Born in Musquodoboit Harbour and raised in Halifax, Louise Michalos brings an authentic voice to Marilla Cuthbert’s story. The second youngest of a family of nine, whose mother was raised in a lighthouse and whose father was raised in a home that housed the post office, Louise’s life was infused with the stories of love and loss that are held within small communities throughout Atlantic Canada. Louise currently lives in Bedford with her husband, Trifon. Marilla Before Anne is her first novel. (Photo Credit: Nicola Davison)
Out of all the characters in fiction, why Marilla?
I was looking for an east coast story and a character that people would be familiar with. Many people know the story of Anne Shirley but there wasn’t much written about Marilla Cuthbert, the woman who adopts her. As a woman, a mother and grandmother, I wanted to know more about her life and what brought her to that decision at age 52.
What clues in the Anne books did you have to work from in fleshing out the younger Marilla?
When Anne first arrives at Green Gables, and as much as Marilla remains stern and practical in her approach to the perceived mistake of her not being a boy, there are moments when she is described as mellow. “Something like a reluctant smile, rather rusty from long disuse, mellowed Marilla’s grim expression.” Snippets of these types of reactions by Marilla throughout the Anne of Green Gables novel show a warmth that existed within her but had little opportunity to surface. I wanted to explore why.
What were some challenges / favorite things of writing historical fiction?
The challenge was in making sure that the actions taken by the characters (for example, a train ride, ferry boat to Halifax, graduation from Veterinary College) could actually happen in that time period. And to make sure the timelines of all the characters from three different novels all lined up, including the birth dates of Marilla (from Marilla before Anne) Bertha (from Before Green Gables) and Anne and Gilbert Blythe (from Anne of Green Gables).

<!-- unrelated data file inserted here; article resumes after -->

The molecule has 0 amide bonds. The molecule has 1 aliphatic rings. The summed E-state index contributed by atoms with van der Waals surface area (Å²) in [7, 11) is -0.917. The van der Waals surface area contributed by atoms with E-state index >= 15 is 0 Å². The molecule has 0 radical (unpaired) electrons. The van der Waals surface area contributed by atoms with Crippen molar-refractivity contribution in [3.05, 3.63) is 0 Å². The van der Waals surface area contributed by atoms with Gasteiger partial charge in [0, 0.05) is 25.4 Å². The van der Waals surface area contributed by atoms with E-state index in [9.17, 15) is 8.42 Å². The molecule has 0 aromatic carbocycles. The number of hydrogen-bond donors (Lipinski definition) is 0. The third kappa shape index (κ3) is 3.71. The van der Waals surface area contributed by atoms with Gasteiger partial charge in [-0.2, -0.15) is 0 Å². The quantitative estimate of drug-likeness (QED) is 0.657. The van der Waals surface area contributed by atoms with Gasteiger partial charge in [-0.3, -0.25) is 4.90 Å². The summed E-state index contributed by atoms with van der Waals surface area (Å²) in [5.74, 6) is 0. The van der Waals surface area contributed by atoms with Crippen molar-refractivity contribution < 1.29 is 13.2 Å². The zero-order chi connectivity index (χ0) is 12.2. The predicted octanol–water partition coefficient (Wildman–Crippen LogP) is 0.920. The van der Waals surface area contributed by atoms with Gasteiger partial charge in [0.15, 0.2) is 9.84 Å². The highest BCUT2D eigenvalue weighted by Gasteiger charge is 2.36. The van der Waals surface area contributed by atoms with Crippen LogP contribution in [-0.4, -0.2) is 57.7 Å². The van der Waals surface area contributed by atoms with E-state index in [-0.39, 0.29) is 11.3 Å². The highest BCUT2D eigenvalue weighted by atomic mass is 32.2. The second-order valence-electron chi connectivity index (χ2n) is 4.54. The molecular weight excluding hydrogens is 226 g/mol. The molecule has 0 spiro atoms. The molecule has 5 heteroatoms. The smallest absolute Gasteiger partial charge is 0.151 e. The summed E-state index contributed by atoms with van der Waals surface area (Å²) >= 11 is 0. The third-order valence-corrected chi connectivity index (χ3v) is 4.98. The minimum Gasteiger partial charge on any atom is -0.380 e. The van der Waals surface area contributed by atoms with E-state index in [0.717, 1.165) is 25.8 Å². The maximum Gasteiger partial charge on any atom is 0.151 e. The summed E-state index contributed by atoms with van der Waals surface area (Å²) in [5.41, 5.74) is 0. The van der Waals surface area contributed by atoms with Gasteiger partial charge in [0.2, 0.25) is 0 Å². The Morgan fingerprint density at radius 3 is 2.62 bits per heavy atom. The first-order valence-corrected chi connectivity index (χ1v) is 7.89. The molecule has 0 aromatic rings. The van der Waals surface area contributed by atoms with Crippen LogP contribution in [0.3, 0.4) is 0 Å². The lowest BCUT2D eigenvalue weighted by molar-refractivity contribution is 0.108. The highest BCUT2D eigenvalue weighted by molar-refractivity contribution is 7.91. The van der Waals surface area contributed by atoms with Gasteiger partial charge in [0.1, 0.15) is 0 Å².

One of my favourite things is immersing myself in the time period and hearing the various voices, dialects and expressions come to life.
I know that you’ve taken writing workshops and participated in Nova Writes … would you recommend things like these for a writer getting started?
Absolutely! One of the first things I did was join WFNS. I kept up to date on events and workshops and contests that were being promoted or announced. I attended the Word on the Street author readings and “Pitch to the publisher” events, I attended author book launches at the Dartmouth and Central library. I attended workshops conducted by Donna Morrissey and most recently by Carol Bruneau. I participated in the first Sherbrooke Village writer’s camp in 2018. I entered the Nova Writes competition and various other short story and poetry competitions.
What other pieces of advice would you have for a writer getting published for the first time?